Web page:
So the White House's involvement in how the information trickled down to Congress will also come under scrutiny throughout this process. And you also, as Manu touched on, do have some contradictions between two Trump appointees here. You have the intelligence community inspector general, a Trump appointee, saying that this complaint is credible and urgent. He is talking to lawmakers now. You also have the Director of National Intelligence, the acting Director of National Intelligence, Joseph Maguire, saying he does not think that this complaint is of urgent concern.

So lawmakers are going to hear from both men. They're going to hear the extent of White House involvement. And, of course, this could just deepen President Trump's suspicion of the intelligence community. We know he has long harbored suspicions about America's intelligence agencies. This is only likely to sour that relationship even further, Poppy.

HARLOW: Sarah, thank you very much for that reporting.

Joining us to discuss, CNN National Security Analyst Shawn Turner, former Director of Communications for U.S. National Intelligence. You have years of experience in this Field. So when you hear the words urgent concern and you see a man, the inspector general for the intel community, appointed by the president, elevating this and being so worried about national security on this front, what does that tell you about the severity of what happened here, allegedly, according to The Post?

SHAWN TURNER, CNN NATIONAL SECURITY ANALYST: Well, first thing, Poppy, is it tells me that this is a very serious issue. And what comes to mind immediately is that I want the intelligence committees to be able to exercise their oversight responsibilities and to be able look into this.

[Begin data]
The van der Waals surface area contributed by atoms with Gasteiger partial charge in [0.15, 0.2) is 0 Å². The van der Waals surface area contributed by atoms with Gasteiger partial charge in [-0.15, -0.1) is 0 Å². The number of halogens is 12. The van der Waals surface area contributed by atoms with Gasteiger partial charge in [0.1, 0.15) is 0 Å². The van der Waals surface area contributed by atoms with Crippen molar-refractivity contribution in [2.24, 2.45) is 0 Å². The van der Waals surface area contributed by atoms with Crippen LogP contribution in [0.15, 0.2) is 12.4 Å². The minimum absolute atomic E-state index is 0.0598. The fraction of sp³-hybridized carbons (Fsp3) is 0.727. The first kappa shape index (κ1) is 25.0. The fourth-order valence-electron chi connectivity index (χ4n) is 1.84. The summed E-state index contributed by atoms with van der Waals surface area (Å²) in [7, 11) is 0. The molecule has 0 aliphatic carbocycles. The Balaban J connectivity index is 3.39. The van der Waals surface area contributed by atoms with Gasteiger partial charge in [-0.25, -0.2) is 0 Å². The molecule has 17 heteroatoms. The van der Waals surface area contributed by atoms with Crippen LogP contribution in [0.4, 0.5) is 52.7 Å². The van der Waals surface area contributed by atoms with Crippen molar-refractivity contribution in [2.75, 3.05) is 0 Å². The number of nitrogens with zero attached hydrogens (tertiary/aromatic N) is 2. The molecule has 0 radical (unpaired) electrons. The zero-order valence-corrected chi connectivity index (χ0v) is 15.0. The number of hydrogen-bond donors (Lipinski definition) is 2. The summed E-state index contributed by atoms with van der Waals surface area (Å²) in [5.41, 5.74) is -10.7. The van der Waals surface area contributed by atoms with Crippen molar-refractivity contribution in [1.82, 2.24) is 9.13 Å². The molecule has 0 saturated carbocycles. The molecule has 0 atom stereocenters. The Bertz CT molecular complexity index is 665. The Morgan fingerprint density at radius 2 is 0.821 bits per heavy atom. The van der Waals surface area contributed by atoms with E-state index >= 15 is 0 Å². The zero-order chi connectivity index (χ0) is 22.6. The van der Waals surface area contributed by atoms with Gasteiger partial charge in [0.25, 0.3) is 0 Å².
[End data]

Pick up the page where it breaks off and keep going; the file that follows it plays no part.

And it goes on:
But when we strip this down and look at what we actually know, this is not likely to be something that we can easily dismiss. We know that the president of the United States has wide authority with regard to declassifying information. If the president says something classified to a foreign leader, then in doing so, he has thereby declassified that information, so we can take that off the tape. We know this is not a complaint about classified information.

So when we think about what's left, people don't often make promises without getting something in return. So I'd be really interested in hearing not only what the promise was but what so concerned this whistleblower that he thought that -- he or she thought that they should go to the I.G.

And then the other thing is that -- one of the things the intelligence community is sensitive to is anyone in positions of authority saying that they are going to, in any way, use intelligence resources to support any effort that's not in line with the intelligence community's mandate.

So there are a couple different options here but we have to wait and see what the facts tell us.

SCIUTTO: Shawn, as you know, this is part of a pattern here, and the president's interactions with foreign leaders. He has taken Putin's side over the I.C. in Helsinki. He has discussed classified intelligence on more than one occasion with Russian official, May 2017, Oval Office, July 2017, Hamburg meeting with Putin. Why aren't these instances taken together as a pattern in the way this president deals with foreign leaders? Why aren't they sparking bipartisan criticism here?